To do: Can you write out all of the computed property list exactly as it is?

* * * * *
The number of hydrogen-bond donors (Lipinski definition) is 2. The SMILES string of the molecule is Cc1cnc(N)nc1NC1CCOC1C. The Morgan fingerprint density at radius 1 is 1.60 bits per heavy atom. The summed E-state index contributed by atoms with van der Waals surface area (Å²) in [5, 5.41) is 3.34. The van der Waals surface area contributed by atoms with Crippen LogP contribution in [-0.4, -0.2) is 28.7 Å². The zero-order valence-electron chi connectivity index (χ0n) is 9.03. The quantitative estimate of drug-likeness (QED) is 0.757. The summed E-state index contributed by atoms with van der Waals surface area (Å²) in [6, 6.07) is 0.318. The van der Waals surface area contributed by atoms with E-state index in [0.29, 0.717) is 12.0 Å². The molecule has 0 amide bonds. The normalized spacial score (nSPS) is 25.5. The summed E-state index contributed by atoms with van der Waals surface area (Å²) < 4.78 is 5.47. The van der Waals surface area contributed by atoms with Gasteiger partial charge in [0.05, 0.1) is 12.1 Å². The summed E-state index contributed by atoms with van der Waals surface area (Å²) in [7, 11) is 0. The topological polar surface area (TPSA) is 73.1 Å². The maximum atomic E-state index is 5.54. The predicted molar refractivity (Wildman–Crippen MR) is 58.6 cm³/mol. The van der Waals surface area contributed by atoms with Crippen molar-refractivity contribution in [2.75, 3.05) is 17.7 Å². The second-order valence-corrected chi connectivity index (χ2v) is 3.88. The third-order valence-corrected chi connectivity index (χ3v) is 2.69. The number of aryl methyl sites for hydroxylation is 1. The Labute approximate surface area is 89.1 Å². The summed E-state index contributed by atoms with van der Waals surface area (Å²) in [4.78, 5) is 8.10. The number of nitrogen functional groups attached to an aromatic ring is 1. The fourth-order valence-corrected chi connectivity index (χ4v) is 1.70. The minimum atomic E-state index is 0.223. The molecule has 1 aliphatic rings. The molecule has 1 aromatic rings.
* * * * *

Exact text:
The number of hydrogen-bond donors (Lipinski definition) is 2. The SMILES string of the molecule is Cc1cnc(N)nc1NC1CCOC1C. The Morgan fingerprint density at radius 1 is 1.60 bits per heavy atom. The summed E-state index contributed by atoms with van der Waals surface area (Å²) in [5, 5.41) is 3.34. The van der Waals surface area contributed by atoms with Crippen LogP contribution in [-0.4, -0.2) is 28.7 Å². The zero-order valence-electron chi connectivity index (χ0n) is 9.03. The quantitative estimate of drug-likeness (QED) is 0.757. The summed E-state index contributed by atoms with van der Waals surface area (Å²) in [6, 6.07) is 0.318. The van der Waals surface area contributed by atoms with E-state index in [0.29, 0.717) is 12.0 Å². The molecule has 0 amide bonds. The normalized spacial score (nSPS) is 25.5. The summed E-state index contributed by atoms with van der Waals surface area (Å²) < 4.78 is 5.47. The van der Waals surface area contributed by atoms with Gasteiger partial charge in [0.05, 0.1) is 12.1 Å². The summed E-state index contributed by atoms with van der Waals surface area (Å²) in [7, 11) is 0. The topological polar surface area (TPSA) is 73.1 Å². The maximum atomic E-state index is 5.54. The predicted molar refractivity (Wildman–Crippen MR) is 58.6 cm³/mol. The van der Waals surface area contributed by atoms with Crippen molar-refractivity contribution in [2.75, 3.05) is 17.7 Å². The second-order valence-corrected chi connectivity index (χ2v) is 3.88. The third-order valence-corrected chi connectivity index (χ3v) is 2.69. The number of aryl methyl sites for hydroxylation is 1. The Labute approximate surface area is 89.1 Å². The summed E-state index contributed by atoms with van der Waals surface area (Å²) in [4.78, 5) is 8.10. The number of nitrogen functional groups attached to an aromatic ring is 1. The fourth-order valence-corrected chi connectivity index (χ4v) is 1.70. The minimum atomic E-state index is 0.223. The molecule has 1 aliphatic rings. The molecule has 1 aromatic rings.